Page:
Clemens and Burton both receive a lot of characterization time, but
the rest of the cast receives little to none, which is immensely
frustrating for someone who thrives on character-based studies.
What's even more frustrating is how the setting lends itself to
just this sort of character study--indeed, it seems designed
to allow vastly different cultures and ideas to clash while we
gleefuly watch the results. And while some of the social statements
made by the works--such as the creation of 'grail slave' states and
the uncountable wars that occur--ring true, Farmer never really
brings the personal conflicts to the forefront. It's as if he
wanted to write about two or three historical people, came up with
a fantastic world for them to live in, and then damn near
disregarded everyone not on his Short List.
Almost as frustrating as the lack of character study is the number
of inconsistencies between the different works. The percentage
breakdown of the world jumps from 60/30/10 to 69/30/1 and around
some more, and it never really settles down. One of the books has
every distance measured in both feet and meters, which makes for
ugly sentence structure at the best of times, and ends up
distracting more than anything else. I thought that Esperanto
becoming the common tongue of the Riverworld a nice touch, and the
existence of the Church of the Second Chance almost an
Along with the adventure thread, the core of the first four
books is a mystery--who did this? Why is everyone
here? What is humanity? All of these questions are answered to a
degree within the first four books, some better than others. To be
honest, I enjoyed the journey more than the solution at the
You'll notice that I keep referring to the 'first four books.'
There was indeed a fifth book written in the Riverworld
timeline--Gods of Riverworld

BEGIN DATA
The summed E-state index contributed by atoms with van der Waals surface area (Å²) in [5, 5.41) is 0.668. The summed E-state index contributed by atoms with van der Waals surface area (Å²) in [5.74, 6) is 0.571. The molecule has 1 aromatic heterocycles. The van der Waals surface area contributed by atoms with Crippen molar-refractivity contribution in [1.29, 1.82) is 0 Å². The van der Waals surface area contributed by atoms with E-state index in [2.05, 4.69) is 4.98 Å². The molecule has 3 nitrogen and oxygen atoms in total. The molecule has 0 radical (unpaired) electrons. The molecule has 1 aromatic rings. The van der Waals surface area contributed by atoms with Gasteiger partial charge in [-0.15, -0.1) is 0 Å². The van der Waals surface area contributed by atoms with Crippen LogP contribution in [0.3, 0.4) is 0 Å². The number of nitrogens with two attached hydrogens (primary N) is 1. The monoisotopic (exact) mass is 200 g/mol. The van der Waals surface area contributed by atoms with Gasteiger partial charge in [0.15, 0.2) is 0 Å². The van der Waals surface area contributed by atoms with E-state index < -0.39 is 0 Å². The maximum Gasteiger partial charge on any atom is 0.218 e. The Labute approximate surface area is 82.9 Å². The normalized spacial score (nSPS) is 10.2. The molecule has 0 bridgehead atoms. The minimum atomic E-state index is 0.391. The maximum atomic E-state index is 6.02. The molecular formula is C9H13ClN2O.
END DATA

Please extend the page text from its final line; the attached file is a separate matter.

--that is set after the events
of the main series and reanswers a few of the questions that were
never really closed up in the first books. However, it is a
completely different style of book, and I can see many fans of the
first four disliking the fifth. It's not a bad read, though, and it
can definitely hold its own with the others.
Along with Gods of Riverworld
, there are two other non-core
works that I read that dealt with the series. One, a short story
entitled "Riverworld," has Tom Mix and a Jewish chap named Yeshua
as its main characters. Even the densest reader should be able to
figure out just where this story will undoubtedly lead, and I have
to say that I enjoyed it more than the last three novels in the
five-book 'core set.' It had the sort of character study that I
thought the setting deserved, even if the females were relegated to
nothing more than sexual companions. There is another book that I
managed to read, entitled River of Eternity
It seems to be
very rare, and it's actually an earlier version of the series. It
starts years after the First Day, and ends almost exactly where the
fourth book does. The Riverworld itself is of a different design
than the one presented in the core books, and you'll find many
familiar characters with slightly different names and many familiar
situations with slightly different outcomes.
If this entire review seems like a complaint, it's not. The
books are a delightful read if you have the time,
and they will definitely make you think of things and ideas that
you may not have thought of before. But when you read books that
deal with a setting of this magnitude--perhaps the most imaginative
setting I've ever seen--it's deeply frustrating when the author
doesn't do enough with it. At least, by my
enough. It's one of those settings that lends it self fantastically
to fan-fiction, one that would lend itself to a full-on rewrite of
the core books, one that could have a hundred novels set in it and
still have room for more. It is, perhaps, that which frustrates me
the most--millions of potential stories, happenstance meetings,
climactic situations between historical and 'plain fictional'
characters alike that we will never see.
I highly recommend getting a glimpse of that which you can.
[For the reader wanting to get into the series, the books in the
core series are To Your Scattered Bodies Go
, The Fabulous
, The Dark Design
, The Magic Labyrinth
and Gods of Riverworld